The idea behind 3-Q is that to arrive at Quality results, it’s best to approach the challenge through both Quantitative and Qualitative efforts.
As a collaborative process that leverages the expertise of cross-functional teams over a short, concentrated period, 3-Q combines both evidence (often through data analytics and research) and insight in order to drive results.
Further refining what CCR offers
The 3-Q process also revealed that technical knowledge and supply chain management were integral parts of what customers wanted. More importantly, these capabilities were key differentiators of Canada Clean Room’s offering.
It made perfect sense to highlight these prominently beneath the main value proposition.
Conveying greater value in product offerings.
Prior to embarking on a discovery session, and before the 3-Q workshop, here’s how Canada Clean Room presented itself, and its products, on the CCR home page:
While a casual observer might feel this earlier value proposition and the accompanying icons presented an immediate, easy-to-grasp sense of what Canada Clean Room offers, it did not take long for CCR executives to agree that the company’s earlier presentation and positioning did a disservice to the Canada Clean Room brand.
It suggested the company was simply an online provider of what appeared to be commodity cleanroom products. Lacking in this proposition was any sense of expertise, experience, or added value.
By meeting with CCR and determining what the company’s differentiators are, and how customers wants and needs played into these differentiators, a more targeted value proposition and improved UX naturally emerged.
Here is how clearly and cleanly visitors to CCR’s site can now access products:
And below is a glimpse into how these products are further categorized.
Rather than presenting a bunch of small icons that require users to hunt for a specific product, CCR’s new User Interface (UI) provides headings reflecting more comprehensive, intuitive categories.
Note, as well, the new microcopy below each heading. Instructive, helpful text that’s easy to digest.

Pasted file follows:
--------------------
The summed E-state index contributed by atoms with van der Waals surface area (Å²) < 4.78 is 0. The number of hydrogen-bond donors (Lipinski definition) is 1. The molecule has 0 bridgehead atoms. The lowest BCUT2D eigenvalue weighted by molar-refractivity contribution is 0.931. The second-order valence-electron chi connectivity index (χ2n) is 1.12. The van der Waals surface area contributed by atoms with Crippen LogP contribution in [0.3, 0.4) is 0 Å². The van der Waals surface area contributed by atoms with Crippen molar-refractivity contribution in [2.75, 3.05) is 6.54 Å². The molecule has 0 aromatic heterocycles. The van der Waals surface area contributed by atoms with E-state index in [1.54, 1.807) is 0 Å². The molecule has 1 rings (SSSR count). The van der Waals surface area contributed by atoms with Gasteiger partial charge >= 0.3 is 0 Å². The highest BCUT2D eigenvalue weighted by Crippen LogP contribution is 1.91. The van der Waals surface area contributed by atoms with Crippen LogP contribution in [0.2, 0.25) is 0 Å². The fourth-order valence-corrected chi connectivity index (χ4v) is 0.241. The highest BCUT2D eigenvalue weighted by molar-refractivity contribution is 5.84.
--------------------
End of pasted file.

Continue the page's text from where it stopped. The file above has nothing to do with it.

Are you arriving at the same clean conclusion we did?
We could go on about how we helped take Canada Clean Room to a higher, cleaner level of UI design that delivers a better UX.
For example, look again at the long and heavy “About Us” copy in the old mobile version presented near the beginning of this article. We greatly shortened and broke up uninviting and intimidating blocks of text. Have a look at ccrcanada.com and see for yourself.
But, in wanting to wrap things up, what’s the conclusion here? Here are three quick takeaways:
- Even if your current site seems clean and clear, it could probably benefit from closer scrutiny. Like Canada Clean Room’s executives, you may want to move beyond “it’s fine” to “are we doing all we can?” when assessing the strength and value of your online presence.
- Start by truly discovering (with an objective viewpoint from outside help, ideally) what makes your company different, and how that aligns with what customers want and need. From there, define and refine your value proposition.
- Make smart UI design choices to improve your UX. Make your User Experience smooth and frictionless. Fully integrate copy and design. Make what you say as cohesive and compelling as how you present your company and its offerings.
Sure, there’s more to it than this oversimplification. But this conclusion does what Canada Clean Room does: